11. Test your sample on-site or bring the collection bottles home for testing. Samples can be refrigerated and tested the following day, but should not be stored for more than 24 hours to ensure the most accurate results. Follow the directions on the test strip kit to record the nitrate and nitrite levels of your water sample. If you do not test the sample immediately, swirl the contents of the collection bottle around before testing to ensure that the water is evenly mixed.
  12. Record the nitrate and nitrite levels for each sample in units of ppm, as well as the uncertainty indicated by the test strip manufacturer. If your tests show nitrogen levels that are considered to be out of the ordinary range (see Interpretation section below), and the source of the nitrogen is not easily identifiable at your sampling location, consider driving upstream to investigate where the origin might be.

Interpretation of results:

Nitrogen test strips are convenient, inexpensive and relatively accurate compared to commercial laboratory analysis. A typical test strip will measure nitrate levels from 1 to 50 parts per million (ppm) and nitrite levels from 0.15 to 3.0 ppm. Any concentration of nitrates in a water source may be cause for concern. If nitrate levels are greater than 10 ppm, you should not drink the water. While there are no national or state standards in place regarding nitrate levels as they relate to aquatic life, the consequences of high nitrate levels can be quite serious. Nitrate is not toxic to plants or animals, but can become toxic during digestion if it is converted to nitrite that binds with hemoglobin and prevents blood from carrying oxygen. High levels of nitrates can also result in increased plant and algae growth in water, which can lead to hypoxia (decreased oxygen). If dissolved oxygen levels in the water get low enough, fish and other aquatic life that require oxygen can die. Bodies of water with oxygen levels too low to support life are known as “dead zones.”

Water should not be consumed if nitrite levels are above 1 ppm. As mentioned above, nitrite can be extremely harmful to both humans and aquatic life. High levels of nitrite are uncommon in water because it is often rapidly converted to other nitrogen compounds such as nitrate, nitrous oxide or nitrogen gas through chemical reactions.

The nitrogen you might detect in the water comes from a variety of sources. Some stems from natural rock or soil deposits, but the majority of it comes from things like wastewater treatment plants, septic systems, and runoff from fields and lawns. For more information about nitrates and nitrites in drinking water, take a look at the EPA’s Consumer Factsheet on Nitrates/Nitrites. To learn more about the ill effects of excess nitrogen on aquatic life, read the Scientific American article Oceanic Dead Zones Continue to Spread.

Going Further

If your research interests are focused on nitrogen contributions to your local water source from runoff, you should consider rainfall when making your observations. Runoff samples will be most revealing after a significant rainfall. To make a quantitative assessment of the relationship between nitrogen levels and rainfall, you will need to collect time series rainfall data from your sampling site. For step-by-step instructions about how to collect rainfall data, see the Precipitation chapter of this guide.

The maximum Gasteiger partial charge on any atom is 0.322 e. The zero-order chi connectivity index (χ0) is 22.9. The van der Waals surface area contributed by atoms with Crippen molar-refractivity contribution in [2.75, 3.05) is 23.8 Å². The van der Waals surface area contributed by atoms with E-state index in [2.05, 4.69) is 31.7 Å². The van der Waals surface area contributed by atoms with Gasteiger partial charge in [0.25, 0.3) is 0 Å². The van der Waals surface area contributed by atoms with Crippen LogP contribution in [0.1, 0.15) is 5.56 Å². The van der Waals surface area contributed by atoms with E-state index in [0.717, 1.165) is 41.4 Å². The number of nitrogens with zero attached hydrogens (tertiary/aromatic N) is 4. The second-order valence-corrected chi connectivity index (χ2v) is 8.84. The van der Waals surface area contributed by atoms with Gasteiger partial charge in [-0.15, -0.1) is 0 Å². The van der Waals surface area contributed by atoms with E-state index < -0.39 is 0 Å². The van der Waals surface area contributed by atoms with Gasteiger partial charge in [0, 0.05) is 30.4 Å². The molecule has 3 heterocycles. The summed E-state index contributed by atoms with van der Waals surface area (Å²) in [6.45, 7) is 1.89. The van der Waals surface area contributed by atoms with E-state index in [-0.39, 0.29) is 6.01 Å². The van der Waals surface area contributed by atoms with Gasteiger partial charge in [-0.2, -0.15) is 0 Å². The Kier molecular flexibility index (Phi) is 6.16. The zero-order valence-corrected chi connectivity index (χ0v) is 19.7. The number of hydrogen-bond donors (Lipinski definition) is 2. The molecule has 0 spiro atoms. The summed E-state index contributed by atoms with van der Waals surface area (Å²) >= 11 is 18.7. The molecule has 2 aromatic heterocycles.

You might also want to test your water sample(s) for other nutrients. In addition to nitrogen, compounds containing phosphorous are also commonly found in fertilizers that make their way into water through runoff. Phosphates can cause algae blooms, which like nitrogen, can lead to hypoxic conditions and dead zones. To test for phosphorous, you will need a phosphate test kit. Like nitrogen test kits, these kits are relatively inexpensive and available from most pet supply companies in the aquarium testing section. Follow the nitrogen testing procedures and any additional manufacturer instructions to test your water sample(s).

For additional water quality monitoring ideas, visit NASA’s Goddard Earth Sciences Data and Information Services Center (GES DISC) Amateur Scientist’s Guide to Water Quality Monitoring Observations. This site has instructions for monitoring a variety of water properties including turbidity, salinity, dissolved oxygen, pH, temperature, and hydraulic flow.

Monitor chlorophyll concentrations near major river systems connected to your watershed.


Nutrients such as nitrogen and phosphorous are not directly measurable with satellite observations. However, satellites can measure chlorophyll concentration, which can act as somewhat of a proxy for nutrient loading in bodies of water.

An algal bloom is a rapid increase in the population of algae or phytoplankton in an aquatic system, and can be recognized by discoloration in the water. The discoloration arises from the presence of chlorophyll, a green pigment used for photosynthesis. Because phytoplankton contain chlorophyll, the distribution and abundance of phytoplankton in oceans, lakes, and seas can be determined through satellite measurements of chlorophyll concentration.

Micrographs of algae.
Microscopic view of tetraselmis algae. ©2004 Food and Agricultural Organization of the United Nations (FAO).

When marine algae are overfed with excess nutrients, their reproduction rates can increase significantly. Fertilizer containing these nutrients can find its way into lakes and oceans through runoff from agricultural farms, golf courses, and suburban lawns. Other nutrients get added from the atmosphere, soil erosion, upwelling, aquaculture facilities, and sewage plants. Try this simple experiment at home to see for yourself how the nutrients in fertilizers can trigger algal blooms.

The Sea-viewing Wide Field-of-view Sensor (SeaWiFS) is an instrument on the Orbview-2 satellite that monitors ocean characteristics like chlorophyll a concentration and water clarity. Using images and data from SeaWiFS, you can look for evidence of algal blooms and compare your findings with your backyard observations to see if there are any correlations between high levels of chlorophyll and sources of nutrients upstream in your watershed.